The Full Federal Court has upheld the first instance decision inNSW Nurses and Midwives’ Association v Anglican Care [2014] FCCA 2580 (NSW Nurses) that an employee in receipt of workers’ compensation payments under the Workers Compensation Act 1987 (NSW) is also entitled to accrue annual leave entitlements.  

The dispute concerned the meaning and effect of s130 of theFair Work Act 2009 (Cth) (FW Act), namely whether s130 deprived Ms Copas of the entitlement to accrue annual leave under s87 of the FW Act.  

The Full Court found that “the purpose of s130(2) is to enable employees who are absent from work and in receipt of compensation to retain their entitlements to leave over the same periods as long as that course is sanctioned, condoned or countenanced by the relevant compensation law. Put another way, employees in this position are entitled to both compensation and leave benefits provided that permission is given by the compensation law for dual receipt.”  

Impact in WA:  

National system employers, including Proprietary Limited Companies.  

Annual leave  

Section 80(1) of the Workers’ Compensation and Injury Management Act 1981 (WA) (WCIM Act) is in very similar terms to s49(1) and (2) of the Workers Compensation Act 1987 (NSW).  

Therefore, although the Federal Court decision interprets NSW legislation it is likely a Court would interpret the WCIM Act in the same way.  Meaning it is arguable that WA based employers (which are national system employers) would have the same obligation to provide an employee with a dual entitlement to accrue annual leave whilst receiving workers’ compensation  payments.  

Sick Leave  

Employees are still prevented from dual receipt of sick leave and workers’ compensation payments pursuant to s80(2) of the WCIM Act.  

Long Service Leave  

Section 130 of the FW Act only relates to leave entitlements prescribed by the FW Act.  Long service leave entitlements are not prescribed by the FW Act but by State legislation.  

In WA, for the most part, these entitlements derive from  theLong Service Leave Act 1958 (WA) (LSL Act).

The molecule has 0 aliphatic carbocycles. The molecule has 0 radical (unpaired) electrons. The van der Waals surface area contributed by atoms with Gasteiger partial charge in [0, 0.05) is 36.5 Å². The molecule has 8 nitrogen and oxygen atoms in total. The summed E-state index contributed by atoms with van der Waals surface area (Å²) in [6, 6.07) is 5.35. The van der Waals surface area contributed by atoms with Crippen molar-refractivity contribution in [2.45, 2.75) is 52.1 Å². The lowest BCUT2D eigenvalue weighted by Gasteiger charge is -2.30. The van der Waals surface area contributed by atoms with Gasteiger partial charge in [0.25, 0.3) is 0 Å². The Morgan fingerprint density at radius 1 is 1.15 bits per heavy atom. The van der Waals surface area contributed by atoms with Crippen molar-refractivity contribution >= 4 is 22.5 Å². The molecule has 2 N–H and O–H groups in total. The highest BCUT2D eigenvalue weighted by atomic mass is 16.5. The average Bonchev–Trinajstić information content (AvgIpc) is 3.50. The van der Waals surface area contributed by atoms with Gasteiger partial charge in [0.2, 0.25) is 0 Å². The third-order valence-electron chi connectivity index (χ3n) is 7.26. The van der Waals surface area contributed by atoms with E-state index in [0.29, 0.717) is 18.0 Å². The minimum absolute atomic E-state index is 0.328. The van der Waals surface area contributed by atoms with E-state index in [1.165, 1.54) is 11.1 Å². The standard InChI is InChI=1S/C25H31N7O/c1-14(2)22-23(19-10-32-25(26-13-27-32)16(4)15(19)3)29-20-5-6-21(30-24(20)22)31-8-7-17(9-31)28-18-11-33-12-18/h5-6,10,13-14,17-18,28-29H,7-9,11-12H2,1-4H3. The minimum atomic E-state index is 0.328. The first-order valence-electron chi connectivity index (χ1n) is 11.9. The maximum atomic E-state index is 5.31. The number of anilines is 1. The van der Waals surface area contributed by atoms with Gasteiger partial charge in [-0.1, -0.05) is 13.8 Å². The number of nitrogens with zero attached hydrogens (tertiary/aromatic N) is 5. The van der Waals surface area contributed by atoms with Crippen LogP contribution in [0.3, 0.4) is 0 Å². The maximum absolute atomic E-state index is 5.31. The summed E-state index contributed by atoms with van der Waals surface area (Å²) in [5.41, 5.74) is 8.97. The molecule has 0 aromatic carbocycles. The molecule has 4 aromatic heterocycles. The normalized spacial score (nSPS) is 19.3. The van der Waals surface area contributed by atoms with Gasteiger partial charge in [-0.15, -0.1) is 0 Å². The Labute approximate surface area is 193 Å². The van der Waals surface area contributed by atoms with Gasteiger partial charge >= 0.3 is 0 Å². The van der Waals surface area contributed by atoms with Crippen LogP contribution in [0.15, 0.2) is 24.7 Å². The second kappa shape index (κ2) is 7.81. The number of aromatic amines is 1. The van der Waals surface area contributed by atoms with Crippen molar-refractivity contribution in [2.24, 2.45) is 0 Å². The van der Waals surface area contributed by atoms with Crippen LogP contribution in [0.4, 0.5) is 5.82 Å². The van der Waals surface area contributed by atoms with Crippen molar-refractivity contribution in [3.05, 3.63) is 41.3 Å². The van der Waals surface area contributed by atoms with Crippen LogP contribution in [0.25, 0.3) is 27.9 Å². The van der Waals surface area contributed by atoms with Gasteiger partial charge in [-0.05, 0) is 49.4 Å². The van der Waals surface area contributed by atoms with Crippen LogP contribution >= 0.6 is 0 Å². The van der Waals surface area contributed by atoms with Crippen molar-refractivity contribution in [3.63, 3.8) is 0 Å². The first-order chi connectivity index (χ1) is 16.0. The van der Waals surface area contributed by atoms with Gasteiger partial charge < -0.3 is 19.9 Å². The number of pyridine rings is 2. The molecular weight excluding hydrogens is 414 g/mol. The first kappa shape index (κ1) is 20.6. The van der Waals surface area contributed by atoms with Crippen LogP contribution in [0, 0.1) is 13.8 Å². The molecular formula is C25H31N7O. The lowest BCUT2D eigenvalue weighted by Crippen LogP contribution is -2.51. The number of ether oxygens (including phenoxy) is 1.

As such the NSW Nurses decision will have no impact on the right to take or accrue long service leave while on workers’ compensation.    

Section 80(1) of the WCIM Act provides that employees are entitled to receive long service leave while in receipt of workers’ compensation payments but it makes no mention of an employee’s right to accrue long service leave.  

The LSL Act provides that a maximum of 15 sick days per year will count as service when accruing long service leave in WA.  

Future changes  

It does not appear that the decision has been appealed to the High Court.  

However, Part 3 of Schedule 1 of the Fair Work Amendment Bill 2014 proposes to repeal s130(2) of the FW Act. This Bill has been passed by the House of Representatives and is currently before the Senate. The opposition opposes the bill in its entirety. If passed, the repeal of s130(2) will mean that national system employees will not be able to take or accrue applicable leave entitlements while they are receiving workers’ compensation.  

State system employers, including unincorporated entities such as sole traders  

The status quo is maintained in the State System as theIndustrial Relations Act 1979 (WA) does not confer the same rights as the FW Act.   

Employees of state system employers in WA are entitled to take accrued annual leave and long service leave entitlements while in receipt of workers’ compensation payments.  Those employees would not accrue annual leave during this period and would only accrue long service leave in respect of 15 days sick leave per year.  However, they are prevented from dual receipt of sick leave.  

Consequences for non-compliance  

A failure to allow a national system employee to receive or accrue annual leave while in receipt of workers’ compensation payments may consequently be regarded as a breach of the FW Act National Employment Standards and attract a civil penalty of up to $51,000 for a corporation and $10,200 for an individual.  

Given the NSW Nurses decision deals with interpretation of legislation, which was introduced back on 1 July 2009, there is scope to argue that the accrual of annual leave entitlements ought to have been recognised by employers since 1 July 2009.  

This means that any current or former national system employees who have received workers’ compensation payments since 1 July 2009 could be entitled to bring proceedings against their national system employer for breach of the FW Act including for failure to:

  • pay annual leave entitlements on termination     of employment that ought to have accrued whilst on     workers’ compensation; or
  • credit employees with annual leave entitlements whilst on workers’ compensation.   

Any aggrieved employees will have 6 years from the date of the initial breach to bring proceedings.  

In light of these developments, employers should consider whether their payroll systems require adjustment to accommodate the NSW Nurses decision.